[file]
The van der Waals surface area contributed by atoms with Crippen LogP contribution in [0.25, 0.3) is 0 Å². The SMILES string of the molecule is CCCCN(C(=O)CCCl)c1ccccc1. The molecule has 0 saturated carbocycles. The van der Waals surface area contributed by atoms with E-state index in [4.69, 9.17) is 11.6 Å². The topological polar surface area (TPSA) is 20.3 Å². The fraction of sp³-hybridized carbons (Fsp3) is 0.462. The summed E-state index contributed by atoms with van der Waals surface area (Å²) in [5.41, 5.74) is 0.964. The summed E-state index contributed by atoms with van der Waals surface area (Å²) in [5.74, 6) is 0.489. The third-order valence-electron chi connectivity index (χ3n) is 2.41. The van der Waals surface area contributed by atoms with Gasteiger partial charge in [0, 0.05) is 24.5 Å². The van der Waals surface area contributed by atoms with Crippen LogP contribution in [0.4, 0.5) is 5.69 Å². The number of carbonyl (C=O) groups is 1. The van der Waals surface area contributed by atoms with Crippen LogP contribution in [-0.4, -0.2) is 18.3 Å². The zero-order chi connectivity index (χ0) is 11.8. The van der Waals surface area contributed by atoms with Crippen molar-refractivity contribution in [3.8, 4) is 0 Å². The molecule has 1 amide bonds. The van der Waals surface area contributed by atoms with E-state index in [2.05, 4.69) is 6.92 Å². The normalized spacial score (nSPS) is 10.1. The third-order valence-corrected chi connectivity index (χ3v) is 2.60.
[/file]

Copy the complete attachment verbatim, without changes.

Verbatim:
The van der Waals surface area contributed by atoms with Crippen LogP contribution in [0.25, 0.3) is 0 Å². The SMILES string of the molecule is CCCCN(C(=O)CCCl)c1ccccc1. The molecule has 0 saturated carbocycles. The van der Waals surface area contributed by atoms with E-state index in [4.69, 9.17) is 11.6 Å². The topological polar surface area (TPSA) is 20.3 Å². The fraction of sp³-hybridized carbons (Fsp3) is 0.462. The summed E-state index contributed by atoms with van der Waals surface area (Å²) in [5.41, 5.74) is 0.964. The summed E-state index contributed by atoms with van der Waals surface area (Å²) in [5.74, 6) is 0.489. The third-order valence-electron chi connectivity index (χ3n) is 2.41. The van der Waals surface area contributed by atoms with Gasteiger partial charge in [0, 0.05) is 24.5 Å². The van der Waals surface area contributed by atoms with Crippen LogP contribution in [0.4, 0.5) is 5.69 Å². The number of carbonyl (C=O) groups is 1. The van der Waals surface area contributed by atoms with Crippen LogP contribution in [-0.4, -0.2) is 18.3 Å². The zero-order chi connectivity index (χ0) is 11.8. The van der Waals surface area contributed by atoms with Crippen molar-refractivity contribution in [3.8, 4) is 0 Å². The molecule has 1 amide bonds. The van der Waals surface area contributed by atoms with E-state index in [2.05, 4.69) is 6.92 Å². The normalized spacial score (nSPS) is 10.1. The third-order valence-corrected chi connectivity index (χ3v) is 2.60.